Fall knocks

When the days begin to shorten at the end of August I start to panic. I try to grab onto everything around me—the warmth of the sun, the green of the leaves, the smoke of the grill, the length of the days. I gather as much as I can and and hold it tight to my chest, hoping to take it with me into the dark and cold that lie ahead.

Then fall knocks. I ignore it. But fall opens the door anyway, and a cold breeze comes in, and yellow leaves too, and suddenly there are soups and stews and sweatpants and even though it the sun is barely there, I am warm and full again.

The weekends are largely made up of soccer games, some in gorgeous 70 degree weather that makes me wish they would last all day, and some in rainy 50 degree weather that makes me wish the boys had chosen basketball instead, but which also create a certain comradery with friends and family braving the rain along with me. Dumping the rain off our umbrellas, stomping our feet, watching the sky to see what it might do next. Some days, I forget the game for the green of the field, rimmed with autumn trees and white barns. Instead I watch the clouds boil and roll above like paint blooming on paper.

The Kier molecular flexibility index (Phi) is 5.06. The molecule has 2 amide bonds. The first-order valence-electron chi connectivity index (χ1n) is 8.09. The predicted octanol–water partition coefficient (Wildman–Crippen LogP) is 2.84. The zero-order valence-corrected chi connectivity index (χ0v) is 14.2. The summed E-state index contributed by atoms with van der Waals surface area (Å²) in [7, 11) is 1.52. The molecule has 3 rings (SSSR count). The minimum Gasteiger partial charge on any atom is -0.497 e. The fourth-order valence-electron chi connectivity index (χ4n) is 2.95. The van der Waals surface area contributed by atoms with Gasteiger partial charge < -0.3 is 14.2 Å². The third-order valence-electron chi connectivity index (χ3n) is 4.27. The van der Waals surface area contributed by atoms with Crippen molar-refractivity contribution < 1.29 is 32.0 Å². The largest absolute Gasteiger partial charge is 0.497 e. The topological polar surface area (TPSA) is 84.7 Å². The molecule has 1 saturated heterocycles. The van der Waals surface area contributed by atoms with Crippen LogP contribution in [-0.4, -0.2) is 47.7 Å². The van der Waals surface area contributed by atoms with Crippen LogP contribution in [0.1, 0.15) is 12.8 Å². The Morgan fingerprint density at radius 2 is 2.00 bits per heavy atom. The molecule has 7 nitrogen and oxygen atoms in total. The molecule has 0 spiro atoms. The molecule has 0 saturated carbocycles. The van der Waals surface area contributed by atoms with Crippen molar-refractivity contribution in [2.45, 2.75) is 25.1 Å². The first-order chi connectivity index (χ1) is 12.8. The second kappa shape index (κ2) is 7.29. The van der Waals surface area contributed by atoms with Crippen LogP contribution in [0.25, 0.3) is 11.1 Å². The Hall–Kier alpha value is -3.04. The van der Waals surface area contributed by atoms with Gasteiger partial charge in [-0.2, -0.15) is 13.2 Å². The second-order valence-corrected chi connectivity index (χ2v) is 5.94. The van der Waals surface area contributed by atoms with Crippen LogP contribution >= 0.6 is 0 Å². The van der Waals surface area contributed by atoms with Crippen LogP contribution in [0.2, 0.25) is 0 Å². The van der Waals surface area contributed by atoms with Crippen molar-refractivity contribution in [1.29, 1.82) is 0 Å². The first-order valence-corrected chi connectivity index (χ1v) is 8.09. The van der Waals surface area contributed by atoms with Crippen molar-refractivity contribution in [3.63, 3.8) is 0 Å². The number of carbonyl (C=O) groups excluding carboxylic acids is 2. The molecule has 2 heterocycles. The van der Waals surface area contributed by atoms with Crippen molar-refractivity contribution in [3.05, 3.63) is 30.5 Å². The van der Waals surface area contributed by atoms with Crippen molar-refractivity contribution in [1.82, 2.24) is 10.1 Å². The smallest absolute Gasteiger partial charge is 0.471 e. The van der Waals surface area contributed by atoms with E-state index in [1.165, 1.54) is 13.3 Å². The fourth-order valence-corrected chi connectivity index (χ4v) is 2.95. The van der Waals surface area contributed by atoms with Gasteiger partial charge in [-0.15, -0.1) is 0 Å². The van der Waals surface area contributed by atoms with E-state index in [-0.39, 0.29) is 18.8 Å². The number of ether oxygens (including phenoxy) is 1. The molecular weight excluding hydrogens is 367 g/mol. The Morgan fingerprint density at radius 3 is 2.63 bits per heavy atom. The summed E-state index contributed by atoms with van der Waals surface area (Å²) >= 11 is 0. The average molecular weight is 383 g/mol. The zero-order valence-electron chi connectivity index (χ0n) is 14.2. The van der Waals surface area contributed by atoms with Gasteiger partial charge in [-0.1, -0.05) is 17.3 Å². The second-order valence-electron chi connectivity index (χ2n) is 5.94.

In between chatting and cheering, my mind slips back to that pot of chili in the crockpot on my counter. The game ends. (Big cheer!)


The boys come home and strip off their muddy clothes in the garage, and soon there is the hum of the washing machine and the steamy sound of water running for showers. There is a warm evening cozying up to Kevin while we watch football, the boys drifting in and out until it’s time for chili, and then apple crisp, and then board games or movies or more football. We lean all the way into cozy, knowing that we earned it.

That’s what fall is to me.

Fall is pulling a pan of enchiladas out of the oven one night and scalloped potatoes the next. Fall is gingerbread, apple crisp, and peanut butter cookies. Fall is the feel of lying on a dock after a day of chasing waves. It is hectic mornings and evenings bumping up to peaceful days of reading and writing and watching the leaves change color outside my kitchen window. Fall is a time to gather the thoughts that feed my soul.

I wouldn’t trade a single day of fall for one of summer, in the same way I wouldn’t trade a day of summer for fall. They are two of the most perfect things in the world.

But February? February can go boil its head.

Butternut squash gnocchi with fried sage
Chicken noodle soup
Parmesan cauliflower
Gingerbread cake

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